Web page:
Thankfully, organ donation rates are lifting in Australia…in fact, in 2013 Austalia reached the highest donation and transplantation rate since records began.
And hopefully, 2014 will see even more of an increase.
However, many people still hold misconceptions about organ and tissue donation, so to finish off the week, My Friday Five lists 5 common myths and the actual reality!
1. Organ donation is against my religion
Most religions actually support organ donation as a generous act.
If you want to know more about it, click here to view a DonateLife fact sheet, outlining the position of many religions on organ donation.
Or check with your spiritual adviser…it is highly likely your religion does support organ donation.
2. My family doesn’t need to know my decision
Statistics show that 49% of Australian don’t know or are unsure of the donation wishes of their loved ones!
However, in Australia, the family will always be asked to confirm the wishes of the deceased, before organ/tissue donation can proceed.
This applies even if the deceased has registered their wishes on the Australian Organ Donor Register.
So it is very important that your loved ones know your decision, whichever it is, so they can confirm or refuse organ donation based on YOUR choice.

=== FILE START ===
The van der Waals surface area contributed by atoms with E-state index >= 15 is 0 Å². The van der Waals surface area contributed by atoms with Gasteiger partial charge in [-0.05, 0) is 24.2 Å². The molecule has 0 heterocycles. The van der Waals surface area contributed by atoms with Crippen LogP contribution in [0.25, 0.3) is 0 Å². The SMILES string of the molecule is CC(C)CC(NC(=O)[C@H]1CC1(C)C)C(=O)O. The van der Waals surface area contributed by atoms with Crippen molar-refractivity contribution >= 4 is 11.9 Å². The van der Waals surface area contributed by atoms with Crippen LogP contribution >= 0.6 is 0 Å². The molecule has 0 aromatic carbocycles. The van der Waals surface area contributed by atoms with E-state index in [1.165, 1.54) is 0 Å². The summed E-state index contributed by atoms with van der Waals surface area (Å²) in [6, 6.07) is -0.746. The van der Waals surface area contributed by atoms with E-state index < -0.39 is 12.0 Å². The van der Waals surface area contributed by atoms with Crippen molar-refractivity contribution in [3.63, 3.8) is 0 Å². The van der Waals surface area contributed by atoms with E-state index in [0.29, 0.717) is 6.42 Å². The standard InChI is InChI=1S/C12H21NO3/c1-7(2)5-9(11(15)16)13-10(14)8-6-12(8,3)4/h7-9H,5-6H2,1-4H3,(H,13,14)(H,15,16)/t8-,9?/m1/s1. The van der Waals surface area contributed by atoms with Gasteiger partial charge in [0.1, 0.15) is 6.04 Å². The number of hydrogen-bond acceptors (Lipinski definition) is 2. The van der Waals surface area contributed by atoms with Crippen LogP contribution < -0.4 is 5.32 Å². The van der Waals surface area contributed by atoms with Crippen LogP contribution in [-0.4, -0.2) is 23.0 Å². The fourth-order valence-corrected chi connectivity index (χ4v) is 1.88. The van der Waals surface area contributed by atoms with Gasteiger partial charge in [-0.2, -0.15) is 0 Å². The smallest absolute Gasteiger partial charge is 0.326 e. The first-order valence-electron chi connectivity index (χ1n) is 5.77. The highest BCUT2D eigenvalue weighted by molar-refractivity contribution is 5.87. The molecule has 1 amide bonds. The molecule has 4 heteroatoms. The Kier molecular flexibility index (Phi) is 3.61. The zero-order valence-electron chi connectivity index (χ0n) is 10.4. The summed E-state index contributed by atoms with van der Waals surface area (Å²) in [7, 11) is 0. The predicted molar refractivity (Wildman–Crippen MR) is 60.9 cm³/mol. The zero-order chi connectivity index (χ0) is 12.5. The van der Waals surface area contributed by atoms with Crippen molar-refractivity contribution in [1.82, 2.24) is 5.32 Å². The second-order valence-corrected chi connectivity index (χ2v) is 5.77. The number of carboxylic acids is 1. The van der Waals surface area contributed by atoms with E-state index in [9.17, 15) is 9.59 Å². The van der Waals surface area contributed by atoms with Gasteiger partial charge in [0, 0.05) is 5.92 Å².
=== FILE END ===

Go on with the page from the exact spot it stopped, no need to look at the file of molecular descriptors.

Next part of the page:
3. I won’t be able to donate because I am too old…too young…too sick…
Almost anyone can potentially become an organ donor…your age and medical condition are taken into consideration, but don’t assume that you can’t be a donor.
There are certain medical conditions that do prevent organ donation, but there is every chance that at least some of your organs, and/or tissues will be suitable.
Even my husband who has already had a liver transplant, could potentially be a donor in the future.
4. There won’t be any support for my family
Both the ICU staff and the DonateLife staff will support your family through every step of the process, including after the decision to donate.
They will be on hand to answer any questions, and will allow as much time as possible for your loved ones to say their final goodbyes.
Even if your family decides not to proceed with organ donation, they will still be supported, with the usual bereavement counseling etc provided.
5. My family won’t be able to view my body
The removal of tissue and organs is done by highly skilled surgeons, just like any surgical operation.
The surgeons and other medical staff are very aware of the importance of being an organ donor, and your body will be treated with the utmost dignity and respect throughout the whole process.
If there are spiritual rituals or cultural things you and your family want done…even perhaps playing music at a particular time…then the donor co-ordinator will ensure that it happens.
Every effort will be done to ensure appearance is unchanged….for example, if someone makes an eye donation, a prosthesis is put behind the eyelids to ensure their facial features are not altered.
Therefore, your family will be able to view your body, and have an open casket if they so wish.
I hope you have found the posts over the last week informative, and have helped you to make a decision AND discuss your decision with your family and loved ones.
If my husband’s donor family hadn’t allowed organ donation to go ahead, he wouldn’t be alive and well today….and we thank them every day for their gift of life.